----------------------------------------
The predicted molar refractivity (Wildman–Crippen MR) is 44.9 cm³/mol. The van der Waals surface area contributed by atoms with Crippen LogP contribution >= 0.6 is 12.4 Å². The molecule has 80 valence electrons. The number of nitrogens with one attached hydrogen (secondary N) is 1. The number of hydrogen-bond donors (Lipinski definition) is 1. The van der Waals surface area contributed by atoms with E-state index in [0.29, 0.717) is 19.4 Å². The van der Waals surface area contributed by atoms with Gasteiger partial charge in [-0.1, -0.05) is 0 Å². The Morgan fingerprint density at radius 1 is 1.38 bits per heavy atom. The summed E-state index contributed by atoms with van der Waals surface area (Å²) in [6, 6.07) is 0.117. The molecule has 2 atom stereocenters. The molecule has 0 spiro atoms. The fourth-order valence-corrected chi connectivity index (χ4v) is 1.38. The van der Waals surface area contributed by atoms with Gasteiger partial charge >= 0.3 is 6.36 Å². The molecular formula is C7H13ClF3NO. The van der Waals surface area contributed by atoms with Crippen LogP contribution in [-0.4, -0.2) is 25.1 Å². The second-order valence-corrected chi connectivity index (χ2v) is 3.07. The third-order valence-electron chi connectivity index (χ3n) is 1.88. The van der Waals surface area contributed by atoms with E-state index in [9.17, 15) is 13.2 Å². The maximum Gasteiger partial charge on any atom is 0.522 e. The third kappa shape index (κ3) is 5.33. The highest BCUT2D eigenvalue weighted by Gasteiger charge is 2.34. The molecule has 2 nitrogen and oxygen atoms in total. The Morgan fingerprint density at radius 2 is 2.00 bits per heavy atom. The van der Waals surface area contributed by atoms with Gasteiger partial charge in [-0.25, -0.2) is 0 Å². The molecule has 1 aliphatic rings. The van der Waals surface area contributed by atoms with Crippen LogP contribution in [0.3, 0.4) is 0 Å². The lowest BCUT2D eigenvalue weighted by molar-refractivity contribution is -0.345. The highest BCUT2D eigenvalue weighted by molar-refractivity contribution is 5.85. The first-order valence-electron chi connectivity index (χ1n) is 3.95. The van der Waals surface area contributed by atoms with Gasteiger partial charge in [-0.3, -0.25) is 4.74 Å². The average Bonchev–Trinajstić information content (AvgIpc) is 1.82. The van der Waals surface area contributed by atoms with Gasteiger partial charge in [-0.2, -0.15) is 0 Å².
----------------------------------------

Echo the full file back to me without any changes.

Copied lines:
The predicted molar refractivity (Wildman–Crippen MR) is 44.9 cm³/mol. The van der Waals surface area contributed by atoms with Crippen LogP contribution >= 0.6 is 12.4 Å². The molecule has 80 valence electrons. The number of nitrogens with one attached hydrogen (secondary N) is 1. The number of hydrogen-bond donors (Lipinski definition) is 1. The van der Waals surface area contributed by atoms with E-state index in [0.29, 0.717) is 19.4 Å². The van der Waals surface area contributed by atoms with Gasteiger partial charge in [-0.1, -0.05) is 0 Å². The Morgan fingerprint density at radius 1 is 1.38 bits per heavy atom. The summed E-state index contributed by atoms with van der Waals surface area (Å²) in [6, 6.07) is 0.117. The molecule has 2 atom stereocenters. The molecule has 0 spiro atoms. The fourth-order valence-corrected chi connectivity index (χ4v) is 1.38. The van der Waals surface area contributed by atoms with Gasteiger partial charge >= 0.3 is 6.36 Å². The molecular formula is C7H13ClF3NO. The van der Waals surface area contributed by atoms with Crippen LogP contribution in [-0.4, -0.2) is 25.1 Å². The second-order valence-corrected chi connectivity index (χ2v) is 3.07. The third-order valence-electron chi connectivity index (χ3n) is 1.88. The van der Waals surface area contributed by atoms with E-state index in [9.17, 15) is 13.2 Å². The maximum Gasteiger partial charge on any atom is 0.522 e. The third kappa shape index (κ3) is 5.33. The highest BCUT2D eigenvalue weighted by Gasteiger charge is 2.34. The molecule has 2 nitrogen and oxygen atoms in total. The Morgan fingerprint density at radius 2 is 2.00 bits per heavy atom. The van der Waals surface area contributed by atoms with Gasteiger partial charge in [-0.25, -0.2) is 0 Å². The molecule has 1 aliphatic rings. The van der Waals surface area contributed by atoms with Crippen LogP contribution in [0.3, 0.4) is 0 Å². The lowest BCUT2D eigenvalue weighted by molar-refractivity contribution is -0.345. The highest BCUT2D eigenvalue weighted by molar-refractivity contribution is 5.85. The first-order valence-electron chi connectivity index (χ1n) is 3.95. The van der Waals surface area contributed by atoms with Gasteiger partial charge in [-0.3, -0.25) is 4.74 Å². The average Bonchev–Trinajstić information content (AvgIpc) is 1.82. The van der Waals surface area contributed by atoms with Gasteiger partial charge in [-0.2, -0.15) is 0 Å².